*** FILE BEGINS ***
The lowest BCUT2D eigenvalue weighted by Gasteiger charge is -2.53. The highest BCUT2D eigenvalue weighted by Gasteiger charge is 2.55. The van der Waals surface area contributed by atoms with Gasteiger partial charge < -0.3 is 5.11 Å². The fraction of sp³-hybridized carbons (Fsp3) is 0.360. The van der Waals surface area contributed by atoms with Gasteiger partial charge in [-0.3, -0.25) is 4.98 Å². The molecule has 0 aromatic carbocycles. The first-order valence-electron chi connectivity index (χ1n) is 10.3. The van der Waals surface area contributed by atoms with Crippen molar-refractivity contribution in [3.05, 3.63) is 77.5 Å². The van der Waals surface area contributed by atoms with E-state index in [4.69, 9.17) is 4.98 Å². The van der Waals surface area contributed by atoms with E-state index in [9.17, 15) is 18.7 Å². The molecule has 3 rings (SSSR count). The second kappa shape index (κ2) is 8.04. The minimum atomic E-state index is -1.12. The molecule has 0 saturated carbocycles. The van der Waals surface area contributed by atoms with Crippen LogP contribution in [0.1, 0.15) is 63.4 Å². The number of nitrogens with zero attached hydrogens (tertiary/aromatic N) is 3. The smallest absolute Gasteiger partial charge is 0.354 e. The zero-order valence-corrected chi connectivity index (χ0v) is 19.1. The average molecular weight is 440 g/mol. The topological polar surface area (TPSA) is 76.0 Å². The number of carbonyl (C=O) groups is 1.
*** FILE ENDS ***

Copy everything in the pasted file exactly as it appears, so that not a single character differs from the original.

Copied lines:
The lowest BCUT2D eigenvalue weighted by Gasteiger charge is -2.53. The highest BCUT2D eigenvalue weighted by Gasteiger charge is 2.55. The van der Waals surface area contributed by atoms with Gasteiger partial charge < -0.3 is 5.11 Å². The fraction of sp³-hybridized carbons (Fsp3) is 0.360. The van der Waals surface area contributed by atoms with Gasteiger partial charge in [-0.3, -0.25) is 4.98 Å². The molecule has 0 aromatic carbocycles. The first-order valence-electron chi connectivity index (χ1n) is 10.3. The van der Waals surface area contributed by atoms with Crippen molar-refractivity contribution in [3.05, 3.63) is 77.5 Å². The van der Waals surface area contributed by atoms with E-state index in [4.69, 9.17) is 4.98 Å². The van der Waals surface area contributed by atoms with E-state index in [9.17, 15) is 18.7 Å². The molecule has 3 rings (SSSR count). The second kappa shape index (κ2) is 8.04. The minimum atomic E-state index is -1.12. The molecule has 0 saturated carbocycles. The van der Waals surface area contributed by atoms with Crippen LogP contribution in [0.1, 0.15) is 63.4 Å². The number of nitrogens with zero attached hydrogens (tertiary/aromatic N) is 3. The smallest absolute Gasteiger partial charge is 0.354 e. The zero-order valence-corrected chi connectivity index (χ0v) is 19.1. The average molecular weight is 440 g/mol. The topological polar surface area (TPSA) is 76.0 Å². The number of carbonyl (C=O) groups is 1.